Ruling on a lawsuit filed in March against the landmarks commission’s top officials by a preservationist coalition, the judge called the agency’s inaction “arbitrary and capricious” and ordered it to start making timely decisions on every designation request. To allow such proposals “to languish is to defeat the very purpose of the L.P.C. and invite the loss of irreplaceable landmarks,” the judge, Marilyn Shafer, wrote.
An Opaque and Lengthy Road to Landmark Status
The city says it will appeal. Still, the ruling was a significant victory for preservationists and politicians across the city who have long accused the commission of lacking the responsiveness and accountability that citizens expect from a watchdog of the city’s architectural history.
A six-month examination of the commission’s operations by The New York Times reveals an overtaxed agency that has taken years to act on some proposed designations, even as soaring development pressures put historic buildings at risk. Its decision-making is often opaque, and its record-keeping on landmark-designation requests is so spotty that staff members are uncertain how many it rejects in a given year.
Defenders and detractors alike agree that, with 16 researchers, the commission does not have the manpower to accede to that demand.
Yet in 2007 Mr. Tierney declined a budget increase of $750,000 approved by the City Council; instead the commission ended up getting an increase of just $50,000 for a total Council allocation of $300,000. (The current budget is $4.7 million.)
Preservationists say the larger issue is the manner in which Requests for Evaluation are handled at the agency. Currently they are funneled through the commission’s staff and Mr. Tierney, a former counsel to Mayor Edward I. Koch, who was appointed in 2003 despite having no background in architecture, planning or historic preservation. (Mr. Tierney, whose second three-year term ends in June 2010, earns an annual city salary of $177,698; the other commissioners are unpaid.)
Its time to clean house at the LPC. We have lost so many irreplaceable buildings over the years while these malcontents are asleep at the switch .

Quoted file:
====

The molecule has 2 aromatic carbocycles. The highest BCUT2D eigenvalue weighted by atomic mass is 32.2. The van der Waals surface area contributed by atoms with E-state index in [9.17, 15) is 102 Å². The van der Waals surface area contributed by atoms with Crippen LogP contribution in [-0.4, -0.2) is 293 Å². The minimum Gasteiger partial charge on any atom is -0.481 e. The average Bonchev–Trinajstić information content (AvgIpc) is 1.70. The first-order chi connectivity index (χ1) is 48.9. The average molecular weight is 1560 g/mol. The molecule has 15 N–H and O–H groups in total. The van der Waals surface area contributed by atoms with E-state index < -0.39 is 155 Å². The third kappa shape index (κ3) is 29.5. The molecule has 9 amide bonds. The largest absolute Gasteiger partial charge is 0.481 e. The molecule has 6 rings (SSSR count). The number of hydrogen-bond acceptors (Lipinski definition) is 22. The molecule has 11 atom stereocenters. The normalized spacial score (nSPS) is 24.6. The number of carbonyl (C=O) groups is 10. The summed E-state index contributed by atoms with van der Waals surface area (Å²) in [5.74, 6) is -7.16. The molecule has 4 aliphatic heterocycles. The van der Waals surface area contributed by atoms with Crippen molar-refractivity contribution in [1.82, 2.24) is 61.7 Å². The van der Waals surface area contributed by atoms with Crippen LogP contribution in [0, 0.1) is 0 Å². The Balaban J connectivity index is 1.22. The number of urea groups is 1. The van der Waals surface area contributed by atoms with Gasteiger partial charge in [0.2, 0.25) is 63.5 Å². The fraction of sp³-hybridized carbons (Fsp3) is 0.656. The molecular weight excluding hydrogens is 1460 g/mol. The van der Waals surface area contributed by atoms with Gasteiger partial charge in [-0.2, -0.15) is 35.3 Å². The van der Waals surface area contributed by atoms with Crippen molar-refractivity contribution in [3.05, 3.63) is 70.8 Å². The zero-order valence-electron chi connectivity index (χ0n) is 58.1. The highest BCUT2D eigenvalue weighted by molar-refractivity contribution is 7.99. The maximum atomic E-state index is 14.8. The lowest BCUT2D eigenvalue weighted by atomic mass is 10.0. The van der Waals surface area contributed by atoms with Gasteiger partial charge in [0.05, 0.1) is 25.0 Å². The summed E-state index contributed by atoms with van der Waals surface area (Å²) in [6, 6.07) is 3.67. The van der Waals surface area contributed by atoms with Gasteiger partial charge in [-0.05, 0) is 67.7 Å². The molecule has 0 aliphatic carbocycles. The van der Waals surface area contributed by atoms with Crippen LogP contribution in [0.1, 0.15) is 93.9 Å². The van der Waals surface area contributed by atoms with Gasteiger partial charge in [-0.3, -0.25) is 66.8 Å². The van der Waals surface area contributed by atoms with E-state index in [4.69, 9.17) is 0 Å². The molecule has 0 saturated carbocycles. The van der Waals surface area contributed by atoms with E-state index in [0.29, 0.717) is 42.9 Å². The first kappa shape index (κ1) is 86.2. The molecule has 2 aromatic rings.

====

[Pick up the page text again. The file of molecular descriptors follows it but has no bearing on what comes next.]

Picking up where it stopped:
Robert B. Tierney, chairman of the landmarks commission, is the antithesis of preservation and a poor choice to head that agency. This court ruling proves that under his "leadership," LPC is more of an obstacle than a partner in preserving landmarks in NYC.
How it this a victory? Does this mean we get a scribble rejection letter in 7 days instead of 7 months?
Does this mean the preservation community will make an effort to share the resources with 90% of the city that is being ignored?
Does this mean the grassroots groups that face a hostile politically appointed community board, a hostile prodevelopment newspapers, a hostile elected leadership that spends its time satifying developer donations, face a different world?
All this is doing is moving around the deck chairs on the Titanic for most of us.
Not worth a bucket of warm spit.
notice the people paying attention to this are the small clique from the communities favored by designation anyway.
why don't see new faces?
how does this change things for the vast majority of the city?
We have lost so many irreplaceable buildings over the years while these malcontents are asleep at the switch .
Some people treat this as if the LPC was some strange thing.
The point of the matter is it that it is an outgrowth of the mainline preservation culture of the city.
There is little doubt the altough all taxpayers support the LPC, only a tiny minority of (mostly) white (mostly) upper class people enjoy its benefits.
They have money from the public larder.
Yet in (mostly) minority communities we see foreclosures and no programs supported from the taxpayers help them.
They have NO money from the public larder, as THEY PAY money to support the rich white folks.
I CALL UPON THE MINORITY CAUCUS TO LOOK INTO THIS AND CALL A SERIES OF HEARINGS EXAMINING THE LPC DESIGNATION POLICY THAT FAVORS RICH WHITE PEOPLE WHILE THE REST OF US ARE IGNORED.
IF THIS IS THE CASE, I CALL THEM TO MOVE TO STRIKE THIS RACIST LAW FROM THE BOOKS.
WHAT ARE THE CRITERIA THAT THE LPC
USES TO ACCEPT OR REJECT AN RFE?
That's the real issue here.
There doesn't seem to be any!
Nothing seems to be concrete as to what determines whether a site is worthy of designation.
Until then we are at the mercy of the LPC's whim!
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